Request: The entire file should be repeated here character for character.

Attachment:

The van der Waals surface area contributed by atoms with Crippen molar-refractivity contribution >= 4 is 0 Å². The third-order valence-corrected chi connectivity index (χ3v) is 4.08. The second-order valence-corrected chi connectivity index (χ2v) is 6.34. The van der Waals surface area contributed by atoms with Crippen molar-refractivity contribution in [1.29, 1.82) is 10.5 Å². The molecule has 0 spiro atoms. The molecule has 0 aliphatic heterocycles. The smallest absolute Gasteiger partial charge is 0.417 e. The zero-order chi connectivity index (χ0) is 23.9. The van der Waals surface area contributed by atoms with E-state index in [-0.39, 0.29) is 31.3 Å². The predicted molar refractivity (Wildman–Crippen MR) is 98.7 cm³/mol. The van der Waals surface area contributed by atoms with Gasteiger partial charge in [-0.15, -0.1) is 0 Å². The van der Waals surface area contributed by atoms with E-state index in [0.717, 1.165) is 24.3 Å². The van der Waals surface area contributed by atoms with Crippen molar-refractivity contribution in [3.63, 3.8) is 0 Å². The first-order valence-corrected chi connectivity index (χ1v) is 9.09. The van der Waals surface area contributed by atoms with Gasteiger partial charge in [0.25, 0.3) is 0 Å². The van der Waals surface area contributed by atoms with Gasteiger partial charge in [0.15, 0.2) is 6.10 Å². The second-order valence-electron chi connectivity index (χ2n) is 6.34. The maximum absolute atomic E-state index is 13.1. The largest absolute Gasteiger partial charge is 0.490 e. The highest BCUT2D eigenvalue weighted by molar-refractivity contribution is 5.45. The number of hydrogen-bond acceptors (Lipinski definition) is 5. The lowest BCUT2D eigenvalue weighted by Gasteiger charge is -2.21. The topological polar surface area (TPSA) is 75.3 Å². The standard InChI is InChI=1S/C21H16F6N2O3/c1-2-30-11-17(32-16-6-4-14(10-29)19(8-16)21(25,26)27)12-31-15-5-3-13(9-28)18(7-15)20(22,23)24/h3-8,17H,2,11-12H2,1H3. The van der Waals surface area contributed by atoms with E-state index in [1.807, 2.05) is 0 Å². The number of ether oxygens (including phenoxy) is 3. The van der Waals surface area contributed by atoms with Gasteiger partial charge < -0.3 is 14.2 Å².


The van der Waals surface area contributed by atoms with Crippen molar-refractivity contribution >= 4 is 0 Å². The third-order valence-corrected chi connectivity index (χ3v) is 4.08. The second-order valence-corrected chi connectivity index (χ2v) is 6.34. The van der Waals surface area contributed by atoms with Crippen molar-refractivity contribution in [1.29, 1.82) is 10.5 Å². The molecule has 0 spiro atoms. The molecule has 0 aliphatic heterocycles. The smallest absolute Gasteiger partial charge is 0.417 e. The zero-order chi connectivity index (χ0) is 23.9. The van der Waals surface area contributed by atoms with E-state index in [-0.39, 0.29) is 31.3 Å². The predicted molar refractivity (Wildman–Crippen MR) is 98.7 cm³/mol. The van der Waals surface area contributed by atoms with Gasteiger partial charge in [-0.15, -0.1) is 0 Å². The van der Waals surface area contributed by atoms with E-state index in [0.717, 1.165) is 24.3 Å². The van der Waals surface area contributed by atoms with Crippen molar-refractivity contribution in [3.63, 3.8) is 0 Å². The first-order valence-corrected chi connectivity index (χ1v) is 9.09. The van der Waals surface area contributed by atoms with Gasteiger partial charge in [0.25, 0.3) is 0 Å². The van der Waals surface area contributed by atoms with Gasteiger partial charge in [0.15, 0.2) is 6.10 Å². The second-order valence-electron chi connectivity index (χ2n) is 6.34. The maximum absolute atomic E-state index is 13.1. The largest absolute Gasteiger partial charge is 0.490 e. The highest BCUT2D eigenvalue weighted by molar-refractivity contribution is 5.45. The number of hydrogen-bond acceptors (Lipinski definition) is 5. The lowest BCUT2D eigenvalue weighted by Gasteiger charge is -2.21. The topological polar surface area (TPSA) is 75.3 Å². The standard InChI is InChI=1S/C21H16F6N2O3/c1-2-30-11-17(32-16-6-4-14(10-29)19(8-16)21(25,26)27)12-31-15-5-3-13(9-28)18(7-15)20(22,23)24/h3-8,17H,2,11-12H2,1H3. The van der Waals surface area contributed by atoms with E-state index in [1.807, 2.05) is 0 Å². The number of ether oxygens (including phenoxy) is 3. The van der Waals surface area contributed by atoms with Gasteiger partial charge < -0.3 is 14.2 Å².